With French elections only months away, the country's past and its treatment of Muslims continues to be a wellspring of controversy.
The leading right-wing French presidential candidate, Valerie Pecresse, has castigated the country's President Emmanuel Macron for admitting that France's brutal colonisation of Algeria resulted in "crimes against humanity".
In an interview on Monday, she added that "in Algeria, there were indeed abuses, there were dark pages in the history of France that were written, but crimes against humanity, this is what we reproach the Nazis and Hitler, and I don't think we can speak of crimes against humanity."
The number of people suspected to have died due to France's occupation is believed to be in the region of between 5-10 million.
France colonised the country for more than 130 years. During that time, torture, mass displacement, and discrimination against the local Arab-Berber Muslim population were regular features of French rule.
A war of independence between 1954-1962 resulted in brutal policies by French authorities to quell the uprising.
Unlike other French colonial holdings, Algeria was unique as it had been integrated into the French republic - albeit with Algerians treated as second-class citizens.
To this day, France's record in Algeria continues to be a source of controversy in France, with the country's establishment believing that its mission in Algeria was ultimately to civilise the natives.
A failure to come to terms with France's colonial past was only further outlined in Pecresse's latest interview when she said, "I do not believe that we need to deconstruct the history of France, I think that all countries need myths, all countries need to be proud of their heroes."
France continues to celebrate military figures that were responsible for some of the worst crimes in Algeria.
The statue of Marshal of France, Thomas Robert Bugeaud, has been described by some as a "butcher in uniform" due to his scorched earth policies in trying to quell rebellions - yet Macron has been unequivocal in stating that no statues will be taken down.
In 2020, as the world was gripped by anti-racism protests against the backdrop of the Black Lives Matter movement, France was still debating whether it should send back the decapitated skulls of Algerian resistance fighters that France still held and displayed as trophies at the National Museum of Natural History.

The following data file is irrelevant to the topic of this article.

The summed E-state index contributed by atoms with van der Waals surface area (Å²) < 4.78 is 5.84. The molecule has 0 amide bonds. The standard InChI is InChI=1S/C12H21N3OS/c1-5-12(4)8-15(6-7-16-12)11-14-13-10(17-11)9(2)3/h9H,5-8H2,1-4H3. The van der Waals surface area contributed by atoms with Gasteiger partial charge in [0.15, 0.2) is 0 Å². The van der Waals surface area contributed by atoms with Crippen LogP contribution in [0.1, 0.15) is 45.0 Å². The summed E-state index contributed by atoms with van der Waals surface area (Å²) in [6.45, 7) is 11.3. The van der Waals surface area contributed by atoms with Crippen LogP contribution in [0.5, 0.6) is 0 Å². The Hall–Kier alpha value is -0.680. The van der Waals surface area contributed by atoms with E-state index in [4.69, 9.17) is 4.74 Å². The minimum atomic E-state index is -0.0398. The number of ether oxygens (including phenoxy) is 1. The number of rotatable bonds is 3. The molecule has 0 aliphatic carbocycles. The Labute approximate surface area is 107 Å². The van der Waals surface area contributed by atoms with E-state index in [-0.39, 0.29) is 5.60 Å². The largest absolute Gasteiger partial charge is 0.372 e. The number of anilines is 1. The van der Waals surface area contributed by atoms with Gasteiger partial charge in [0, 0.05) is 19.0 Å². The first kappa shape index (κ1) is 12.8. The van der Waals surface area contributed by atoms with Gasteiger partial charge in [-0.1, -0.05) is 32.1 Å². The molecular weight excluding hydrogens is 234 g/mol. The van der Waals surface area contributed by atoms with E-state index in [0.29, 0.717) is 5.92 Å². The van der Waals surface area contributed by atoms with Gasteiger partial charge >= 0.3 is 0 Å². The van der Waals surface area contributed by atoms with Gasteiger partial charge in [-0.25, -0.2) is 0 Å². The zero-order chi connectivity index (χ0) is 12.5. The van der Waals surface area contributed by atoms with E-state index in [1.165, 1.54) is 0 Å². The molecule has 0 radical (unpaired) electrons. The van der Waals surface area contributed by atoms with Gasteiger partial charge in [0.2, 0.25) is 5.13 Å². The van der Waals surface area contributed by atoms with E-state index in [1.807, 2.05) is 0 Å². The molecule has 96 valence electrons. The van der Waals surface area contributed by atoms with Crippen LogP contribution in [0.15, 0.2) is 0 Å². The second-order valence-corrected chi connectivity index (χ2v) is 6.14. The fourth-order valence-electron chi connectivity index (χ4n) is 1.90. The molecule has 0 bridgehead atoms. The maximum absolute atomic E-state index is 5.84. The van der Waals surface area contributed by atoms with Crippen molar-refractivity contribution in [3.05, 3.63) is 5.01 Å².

After years of Algerian pressure, Macron relented and sent the skulls back after more than 190 years.
Macron has taken some steps to acknowledge France's past in Algeria, however, this has often been couched in language that has left Algerians wanting.
The French president has categorically ruled out offering repentance or formally apologising for France's role in the colonisation of Algeria.
In addition, Macron has questioned whether the Algerian nation existed before France's colonial rule and that the country's political establishment had sought to re-write history on the basis of "a hatred of France."
His remarks drew the ire of Algerians, who condemned his remarks. Algerians have come to see France's attempts to come to terms with their past often as half-hearted and insincere.
The cleavages that Algeria's war of independence opened up continue to reverberate in French politics to this day.
While for Algerians, the war they fought was one of liberation, in France, it’s remembered differently. One French historian put it poignantly when he said that the "Algerian war was a French civil war."
For France, the Algerian territory was at the core of what made the country a great empire. The questions that the war raised remain unresolved.
Can French identity tolerate Muslims living within a French republic? The war in Algeria showed that France wasn't willing to share power with those it considered inferior, particularly those following the Muslim faith.
In contemporary French politics, these questions matter and are explosive. The country has one of Europe's largest Muslim populations, with some putting the numbers at more than 4 million. The French state doesn't collect figures officially.
French attempts in recent years to reshape the country's Muslim community have activists in the country claiming it's an attempt at a "colonial management of the Muslim religion by the state," much as the country did when it colonised Algeria.
With French presidential elections only four months away, questions around identity will draw further heated debate, and any politician admitting past mistakes opens the door to discussing France's treatment of its minorities, particularly Muslims.